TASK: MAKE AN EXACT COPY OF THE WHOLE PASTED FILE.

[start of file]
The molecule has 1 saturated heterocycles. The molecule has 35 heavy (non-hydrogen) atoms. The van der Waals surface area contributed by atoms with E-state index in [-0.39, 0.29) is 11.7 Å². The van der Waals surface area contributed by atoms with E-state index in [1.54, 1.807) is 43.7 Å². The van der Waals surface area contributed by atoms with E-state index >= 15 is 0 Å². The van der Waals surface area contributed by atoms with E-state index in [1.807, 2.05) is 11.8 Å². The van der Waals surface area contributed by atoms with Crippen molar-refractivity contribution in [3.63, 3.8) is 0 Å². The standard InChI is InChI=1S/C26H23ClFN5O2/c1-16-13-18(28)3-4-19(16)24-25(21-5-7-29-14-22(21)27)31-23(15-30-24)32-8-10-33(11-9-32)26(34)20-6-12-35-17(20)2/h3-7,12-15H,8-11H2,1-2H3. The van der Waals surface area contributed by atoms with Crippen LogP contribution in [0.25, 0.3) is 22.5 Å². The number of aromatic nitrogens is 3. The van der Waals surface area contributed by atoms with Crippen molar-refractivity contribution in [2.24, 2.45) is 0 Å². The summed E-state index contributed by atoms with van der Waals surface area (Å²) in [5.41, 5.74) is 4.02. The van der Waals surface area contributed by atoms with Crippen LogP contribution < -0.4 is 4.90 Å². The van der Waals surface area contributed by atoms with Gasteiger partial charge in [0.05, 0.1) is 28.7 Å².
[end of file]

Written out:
The molecule has 1 saturated heterocycles. The molecule has 35 heavy (non-hydrogen) atoms. The van der Waals surface area contributed by atoms with E-state index in [-0.39, 0.29) is 11.7 Å². The van der Waals surface area contributed by atoms with E-state index in [1.54, 1.807) is 43.7 Å². The van der Waals surface area contributed by atoms with E-state index >= 15 is 0 Å². The van der Waals surface area contributed by atoms with E-state index in [1.807, 2.05) is 11.8 Å². The van der Waals surface area contributed by atoms with Crippen molar-refractivity contribution in [3.63, 3.8) is 0 Å². The standard InChI is InChI=1S/C26H23ClFN5O2/c1-16-13-18(28)3-4-19(16)24-25(21-5-7-29-14-22(21)27)31-23(15-30-24)32-8-10-33(11-9-32)26(34)20-6-12-35-17(20)2/h3-7,12-15H,8-11H2,1-2H3. The van der Waals surface area contributed by atoms with Crippen LogP contribution in [0.25, 0.3) is 22.5 Å². The number of aromatic nitrogens is 3. The van der Waals surface area contributed by atoms with Crippen molar-refractivity contribution in [2.24, 2.45) is 0 Å². The summed E-state index contributed by atoms with van der Waals surface area (Å²) in [5.41, 5.74) is 4.02. The van der Waals surface area contributed by atoms with Crippen LogP contribution < -0.4 is 4.90 Å². The van der Waals surface area contributed by atoms with Gasteiger partial charge in [0.05, 0.1) is 28.7 Å².